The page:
Ana Grabundzija · 1 day ago · 2 min read
The long-planned Ethereum fork is coming on Jan. 16th. With Constantinople going live within weeks, here’s what is important to know.
Constantinople Activating in January
Constantinople is one of the key milestones in Ethereum’s roadmap to version 2.0, which moves the protocol from proof-of-work (PoW) to proof-of-stake (PoS). Compared to the larger plan, Constantinople’s changes are minor. The update introduces a few new opcodes—pieces of logic programmers use to develop smart contracts, delays the intensity of the mining “difficulty bomb” and reduces the reward for finding blocks, and alters and optimizes the way gas is consumed.
Once activated, nodes running Constantinople will be incompatible with the previous version of Ethereum, resulting in a “hard fork” of the blockchain. Ethereum team lead Péter Szilágyi predicts that the protocol will fork on Jan. 16th, when the blockchain reaches block 7,080,000.
#Ethereum Constantinople mainnet hard fork scheduled for block #7080000, estimated around the 16th of January, 2019!
— Péter Szilágyi (@peter_szilagyi) December 7, 2018
Once the hard fork is activated, nodes running the latest software will operate on the new fork. Legacy nodes that continue operating on the original blockchain will no longer get compensated because the tokens on the old fork will likely become worthless. Users will automatically have their ether available to spend on the new fork.
Unlike hard forks that yield two different cryptocurrencies, this hard fork is considered “non-contentious,” meaning that the community is likely to adopt the upgrade. So far, the latest versions of all major Ethereum clients are already patched for the upgrade, and the core developer team, at their Jan. 4th meeting, expressed confidence in the scheduled release.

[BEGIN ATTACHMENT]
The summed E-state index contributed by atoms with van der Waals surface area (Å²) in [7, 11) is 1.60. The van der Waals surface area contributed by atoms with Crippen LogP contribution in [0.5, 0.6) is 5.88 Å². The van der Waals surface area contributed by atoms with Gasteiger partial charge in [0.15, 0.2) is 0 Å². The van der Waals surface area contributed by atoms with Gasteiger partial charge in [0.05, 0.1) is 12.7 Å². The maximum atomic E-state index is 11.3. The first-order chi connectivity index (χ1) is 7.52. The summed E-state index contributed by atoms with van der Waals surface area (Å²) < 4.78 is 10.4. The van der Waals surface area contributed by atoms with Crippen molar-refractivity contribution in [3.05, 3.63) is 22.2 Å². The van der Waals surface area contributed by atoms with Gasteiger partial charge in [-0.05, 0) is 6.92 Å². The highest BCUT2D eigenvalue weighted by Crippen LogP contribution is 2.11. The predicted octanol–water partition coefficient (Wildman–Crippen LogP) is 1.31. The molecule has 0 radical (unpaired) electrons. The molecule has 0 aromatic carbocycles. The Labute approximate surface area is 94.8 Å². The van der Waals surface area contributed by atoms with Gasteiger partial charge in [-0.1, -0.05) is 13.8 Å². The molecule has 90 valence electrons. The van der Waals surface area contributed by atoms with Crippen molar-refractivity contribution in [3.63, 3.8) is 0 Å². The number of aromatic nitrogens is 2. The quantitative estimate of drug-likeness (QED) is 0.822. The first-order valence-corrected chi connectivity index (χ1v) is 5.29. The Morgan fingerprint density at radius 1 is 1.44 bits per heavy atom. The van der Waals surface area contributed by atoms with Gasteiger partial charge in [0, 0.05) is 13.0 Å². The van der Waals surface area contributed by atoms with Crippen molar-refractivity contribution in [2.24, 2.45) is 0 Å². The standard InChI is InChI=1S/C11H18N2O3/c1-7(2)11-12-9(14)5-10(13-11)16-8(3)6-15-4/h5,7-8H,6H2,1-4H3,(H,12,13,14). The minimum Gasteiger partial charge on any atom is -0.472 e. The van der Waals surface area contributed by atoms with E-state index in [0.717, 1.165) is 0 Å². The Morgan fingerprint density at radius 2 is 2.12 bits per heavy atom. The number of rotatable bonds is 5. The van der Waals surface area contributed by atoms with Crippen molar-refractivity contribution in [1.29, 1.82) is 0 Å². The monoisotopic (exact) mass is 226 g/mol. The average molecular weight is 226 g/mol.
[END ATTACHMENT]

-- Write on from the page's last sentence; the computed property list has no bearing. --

Incoming Ethereum Improvement Protocols
Constantinople addresses five different Ethereum Improvement Proposals (EIPs).
EIP 1234, which is especially significant for miners, calls for a delay of the ramp-up for the “difficulty bomb” and drops mining rewards per discovered block from three ether to two. The difficulty bomb will make it progressively more difficult for miners to solve blocks until it becomes unprofitable, allowing the protocol to transition to proof-of-stake. The proposal delays the change by 5 million blocks, or roughly twelve months. The delay suggests that the transition to proof-of-stake still requires a lot more development.
The other four EIPs either provide new developer opcodes or optimize existing opcodes for Ethereum smart contracts. EIP 145 introduces a native bitwise shifting operation, which allows dApp developers to optimize certain operations to save gas.
EIP 1014 allows users to interact with addresses that haven’t yet been initialized on the blockchain.
EIP 1052 introduces a new opcode for generating specific types of address hashes.
Finally, EIP 1283 proposes gas metering changes on the existing ‘SSTORE’ opcode, which will also enable new functions and reduce gas cost. Overall, most of the upgrades are aimed at reducing gas costs or making developers’ lives easier by reducing the complexity of common tasks
Market Reaction Seems Confident
While Constantinople only introduces minor changes, it lays the groundwork for the upcoming switch to proof-of-stake. The upgrades are integral to Ethereum’s long-term strategy of increasing network capacity while decreasing energy consumption from mining.
However, it’s still too soon to predict how changes in Ethereum mining rewards will impact the ether economy. That said, Ethereum’s recent gains suggest that the market is reacting favorably to the update. Since last month, the price of ether doubled from a low of $82 to over $160 a coin, nearly a twofold increase.
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